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Evaluation database

Evaluation report

2000 ZIM: An Evaluation of the Managerial Skills Training Programme for Primary School Heads in Zimbabwe

Author: Mandebvu, O. S.; Chitekuteku, S. R.

Executive summary


Recent developments in education in Zimbabwe included the decentralization of some management functions to school heads. This included functions such as financial management, staff development, performance management, and marketing the school. Additionally, Statutory Instruments No. 87 of 1992 and No. 379 of 1998 establishing School Development Committees and School Development Associations respectively, were promulgated outlining the involvement of communities in the management of schools and provision of resources to improve the education service. This involvement has led to parents now demanding more accountability from the school heads.
In response to the changes and developments in education, the Ministry of Education, in conjunction with Higher Education institutions and other organisations, embarked on initiatives to train school heads. From 1995, the then Ministry of Education and UNICEF carried out a Managerial Skills Training Programme (MSTP) for Primary School Heads. This was aimed at improving school management and, ultimately, contribute towards the improvement of quality and relevance of education. The MSTP was designed to impart skills and knowledge in specific school management areas identified through a Baseline Survey carried out by officials from the Ministry of Education and UNICEF.


To assess the impact of the Managerial Skills Training Programme (MSTP) for primary School Heads (jointly run by MOESC and UNICEF) between 1996-2000, to identify gaps in the programme and to solicit perceptions on future options regarding the development of School Heads, as well as examining ways of ensuring and supporting utilization of skills acquired.

The specific objectives were:

  • To assess whether the trained head teachers consider themselves to be better managers (e. g. in terms of increasing demand for education, increasing community participation, bringing in participatory approaches to school development, attracting more resources and utilising them more effectively, etc.), and to solicit their views on what support or changes might be needed to ensure that the acquired skills are effectively utilised;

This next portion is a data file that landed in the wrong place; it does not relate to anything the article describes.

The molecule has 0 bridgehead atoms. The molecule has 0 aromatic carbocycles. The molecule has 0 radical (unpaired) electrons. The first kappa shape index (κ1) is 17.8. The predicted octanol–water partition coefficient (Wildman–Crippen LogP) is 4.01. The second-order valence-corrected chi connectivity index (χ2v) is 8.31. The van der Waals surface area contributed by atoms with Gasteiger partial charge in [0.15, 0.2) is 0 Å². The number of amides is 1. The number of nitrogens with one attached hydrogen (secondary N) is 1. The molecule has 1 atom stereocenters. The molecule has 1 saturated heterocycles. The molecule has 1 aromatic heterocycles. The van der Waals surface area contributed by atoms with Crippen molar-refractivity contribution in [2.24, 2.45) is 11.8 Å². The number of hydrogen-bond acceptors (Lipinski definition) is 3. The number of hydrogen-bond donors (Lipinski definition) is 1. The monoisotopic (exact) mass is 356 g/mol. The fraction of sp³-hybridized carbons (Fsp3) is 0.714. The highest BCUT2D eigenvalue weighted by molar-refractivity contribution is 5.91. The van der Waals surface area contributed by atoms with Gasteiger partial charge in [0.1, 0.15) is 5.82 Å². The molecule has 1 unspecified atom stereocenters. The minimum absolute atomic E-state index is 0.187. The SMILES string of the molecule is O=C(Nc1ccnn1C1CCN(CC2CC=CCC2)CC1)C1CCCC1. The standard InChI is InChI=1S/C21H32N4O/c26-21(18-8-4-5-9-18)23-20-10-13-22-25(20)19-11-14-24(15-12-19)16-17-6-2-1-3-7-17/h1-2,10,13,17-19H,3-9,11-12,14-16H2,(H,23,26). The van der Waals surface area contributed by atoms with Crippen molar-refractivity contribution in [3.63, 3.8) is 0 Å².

• To determine whether the teachers, the supervisors of head teachers and the community leadership consider that their schools are better managed after the school heads have attended the courses;
  • To assess the managerial skills training programme itself in terms of gaps, relevance, and adequacy in the light of the recommendations of the baseline study and the recent decentralisation and restructuring reforms, and the increasing demands on the school head;
  • To assess the effectiveness of the programme implementation process in terms of, among other variables, the approaches adopted, teaching/learning methods, the materials, caliber of facilitators and general logistics; and to suggest alternative arrangements that could be considered for adoption in the future;
  • To find out about other head teacher skills-strengthening programmes currently in place or planned, and to assess the level and the potential of developing linkages and collaborative efforts.


The study was conducted through a survey of school heads and their teachers in three provinces. Interviews were held with regional programme managers and trainers, representatives of school development committees, MOESC officials at the Head Office and in provinces, and UNICEF staff. There were focus group discussions with teachers. The day-to-day performance of the managers' work was assessed, covering all the management tasks that had been identified in the baseline study. Data was collected from a sample of approximately 15% of the schools in the district, involving 72 school heads and 398 teachers.

Findings and Conclusions: